One of the Most Beautiful Mountains in the U.S. Is Hosting 4-day Intensive Ski Camps — Here's What They're Like

Follow one writer's journey pushing her snowboarding skills to all new limits.

Person skiing on mountain with snow covered pine trees in the background

Stephen Shelesky

There is an undeniable intimidation factor each time you ride the cherry-colored tram at Jackson Hole Mountain Resort. Nicknamed "Big Red," it whisks skiers 4,139 feet to the top of Rendezvous Mountain in around 10 minutes, cruising over the resort's infamous run, Corbet's Couloir. And there's a very good chance, if conditions are right, someone riding with you has ambitions of dropping into the gravity-defying chute. I never thought that person would be me until I completed Jackson Hole's Lady Shred Camp.

I've been snowboarding since I was a teen, but never took lessons. I learned by chasing my brother and his friends around the icy mountains of the East Coast. As an adult, I can get down nearly anything safely, but not with any style or technical expertise. When a magazine asked to send me on assignment to Valdez, Alaska, the birthplace of extreme skiing, to go heli-skiing, I knew I needed to build my confidence on technical, vertigo-inducing runs. And that's when I knew that camp at Jackson Hole was for me. 

Home to some of North America's gnarliest in-bounds runs, with half its terrain deemed experts-only, Jackson was the perfect place to improve my riding skills. Fittingly, the resort's four-day Steep & Deep Camps were started in the 1990s by the late extreme ski pioneer, Doug Coombs. They've evolved over the years, but the founding premise remains: to provide awesome skiing and coaching in a big mountain environment. Lady Shred Camp, a newer program modeled after Steep & Deep, is aimed at intermediate and advanced skiers and riders and, as the name implies, is ladies only. The dates just happened to fall over my birthday in March 2022, and I decided it would be the perfect gift to myself.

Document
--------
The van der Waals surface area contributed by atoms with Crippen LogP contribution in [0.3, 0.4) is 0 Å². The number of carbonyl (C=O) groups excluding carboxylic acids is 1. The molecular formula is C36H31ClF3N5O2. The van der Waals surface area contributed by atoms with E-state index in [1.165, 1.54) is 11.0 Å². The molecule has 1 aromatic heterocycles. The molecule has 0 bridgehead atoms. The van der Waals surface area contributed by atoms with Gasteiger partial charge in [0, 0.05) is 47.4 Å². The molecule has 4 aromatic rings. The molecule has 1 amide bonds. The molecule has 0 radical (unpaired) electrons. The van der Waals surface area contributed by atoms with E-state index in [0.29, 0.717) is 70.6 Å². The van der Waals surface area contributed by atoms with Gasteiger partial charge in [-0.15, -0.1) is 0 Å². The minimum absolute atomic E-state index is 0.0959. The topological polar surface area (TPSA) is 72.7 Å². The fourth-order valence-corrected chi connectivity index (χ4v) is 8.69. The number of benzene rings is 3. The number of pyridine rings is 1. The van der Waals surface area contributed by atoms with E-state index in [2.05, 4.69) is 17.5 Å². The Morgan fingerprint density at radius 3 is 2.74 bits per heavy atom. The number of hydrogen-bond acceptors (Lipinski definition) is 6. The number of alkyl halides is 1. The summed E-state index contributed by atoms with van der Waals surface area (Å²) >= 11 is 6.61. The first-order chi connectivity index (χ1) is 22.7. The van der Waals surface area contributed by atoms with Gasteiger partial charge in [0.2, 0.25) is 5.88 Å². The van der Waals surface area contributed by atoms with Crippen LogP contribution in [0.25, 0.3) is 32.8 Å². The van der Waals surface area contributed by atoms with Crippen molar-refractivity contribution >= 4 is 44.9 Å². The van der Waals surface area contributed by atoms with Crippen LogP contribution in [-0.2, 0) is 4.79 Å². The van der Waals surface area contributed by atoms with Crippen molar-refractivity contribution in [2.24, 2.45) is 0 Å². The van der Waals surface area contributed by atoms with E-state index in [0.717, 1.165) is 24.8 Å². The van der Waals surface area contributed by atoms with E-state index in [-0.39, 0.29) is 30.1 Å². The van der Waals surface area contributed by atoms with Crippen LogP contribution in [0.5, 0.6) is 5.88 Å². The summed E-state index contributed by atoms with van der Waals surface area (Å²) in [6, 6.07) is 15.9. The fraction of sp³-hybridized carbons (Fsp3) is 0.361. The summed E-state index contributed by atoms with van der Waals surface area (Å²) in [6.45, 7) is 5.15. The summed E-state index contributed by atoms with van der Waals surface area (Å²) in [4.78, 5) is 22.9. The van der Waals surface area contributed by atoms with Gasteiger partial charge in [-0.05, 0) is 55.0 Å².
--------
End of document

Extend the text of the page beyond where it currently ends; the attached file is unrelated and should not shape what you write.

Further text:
I'm used to snowboarding with guys, but I liked the idea of a testosterone-free setting where I wouldn't have to worry about show-offs hucking themselves off cliffs or mansplaining me.

"Most guys show up wanting to drop into Corbet's on day one," my coach, Cecilia Roy, confided on our first morning. "Men always overestimate their skills, and women always underestimate."

Roy was one of four coaches assigned to our group of five women snowboarders. We ranged in age from early 30s to late 50s and hail from New York City, Colorado, Jackson, and Vermont. As we introduced ourselves, we shared our goals for the week. None of us mentioned Corbet's. I shared with Cecilia I have a bad habit of leaning back on super steep terrain as if I can somehow outsmart gravity, and she promised we'll have that fixed by camp's end.

A bonus of camp is that you get to skip the endless line at the Tram, so we were atop the mountain before everyone else. We started each day with warm-up exercises and made a plan based on snow conditions. It hadn't snowed in a few weeks, so sadly, there weren't any deep pow lessons, but steep is something Jackson can always guarantee. After watching each of us ride, our group split between guides. Cecilia took me and the New Yorker, Amy, to the Cirque, a wide-open bowl with some serious pitch.